What Kumar and his colleagues have found that the difference in arrival times for converted and parent waves generated beneath Southern Africa, Antarctica, and Australia is usually between 20 and 30 seconds, which is consistent with very thick lithosphere – almost 300 km in the case of South Africa. However, the time differences recorded by stations in India are only about 10 seconds; this suggests that the lithosphere beneath the subcontinent is a mere 100 km thick, much thinner than you might expect for such old crust. The authors suggest that it was not always thus: diamond-bearing kimberlites found on the Indian craton are strong evidence that the lithosphere beneath was once comparable in thickness to that found beneath the other cratons surveyed (kimberlites are only formed by the melting of continental lithosphere at depths of more than 150 km), and that it has actually got thinner with age. The break-up of southern Pangea appears to have coincided with the impact of several mantle plumes between 180 and million years, and it is possible that the upwelling plumes provided a pulse of heat which ‘reset’ the lower parts of the Indian lithosphere back to asthenosphere, creating a much thinner tectonic plate after rifting was complete.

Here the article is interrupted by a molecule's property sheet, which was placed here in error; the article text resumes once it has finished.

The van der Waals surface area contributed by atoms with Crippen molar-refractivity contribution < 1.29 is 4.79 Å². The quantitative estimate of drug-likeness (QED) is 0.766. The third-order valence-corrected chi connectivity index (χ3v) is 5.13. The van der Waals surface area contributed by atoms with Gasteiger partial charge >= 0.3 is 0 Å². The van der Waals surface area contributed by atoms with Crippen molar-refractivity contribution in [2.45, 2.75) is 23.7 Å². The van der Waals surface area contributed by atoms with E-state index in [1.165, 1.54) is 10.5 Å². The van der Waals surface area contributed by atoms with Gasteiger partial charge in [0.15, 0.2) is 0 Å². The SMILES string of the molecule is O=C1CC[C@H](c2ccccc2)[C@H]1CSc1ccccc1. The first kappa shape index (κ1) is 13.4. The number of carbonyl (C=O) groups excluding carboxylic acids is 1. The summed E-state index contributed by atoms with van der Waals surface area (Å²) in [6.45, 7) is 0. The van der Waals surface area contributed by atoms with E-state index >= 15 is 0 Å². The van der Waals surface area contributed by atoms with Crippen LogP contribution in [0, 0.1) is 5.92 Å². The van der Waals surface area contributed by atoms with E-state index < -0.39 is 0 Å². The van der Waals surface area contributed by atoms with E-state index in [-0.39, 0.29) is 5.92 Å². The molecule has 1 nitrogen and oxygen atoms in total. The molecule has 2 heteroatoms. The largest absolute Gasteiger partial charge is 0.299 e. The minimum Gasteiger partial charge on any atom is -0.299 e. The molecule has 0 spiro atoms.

Here, then, is a possible explanation for India’s speedy geological past. Most plates incorporate a chunk of old continent with a thick lithospheric root projecting down into the asthenosphere, generating drag and slowing plate motions. The apparent removal of India’s lithospheric root would have considerably reduced the drag on the bottom of the plate, potentially allowing much faster movement.
It’s an interesting idea, but I’m not sure that it’s the whole story. Of all the forces driving plate motion, the drag exerted by subducting slabs as they descend back into the lower mantle is thought to be particularly important. The maps at the top of this post indicate that in the Late Cretaceous, the closure of the Tethys Sea was accomplished by subduction along the entire northern edge of the Indian plate; in contrast, the Africa and Antarctic plates were mainly rimmed by spreading ridges. Plume-induced streamlining may have helped the Indian plate to leave its tectonic rivals in the dust, but a subduction-induced turbo-boost probably didn’t hurt, either.
 Klootwijk, CT et al. (1992). Geology 20, p395-98.
 Kumar, P et al. (2007). Nature 449, p894-97.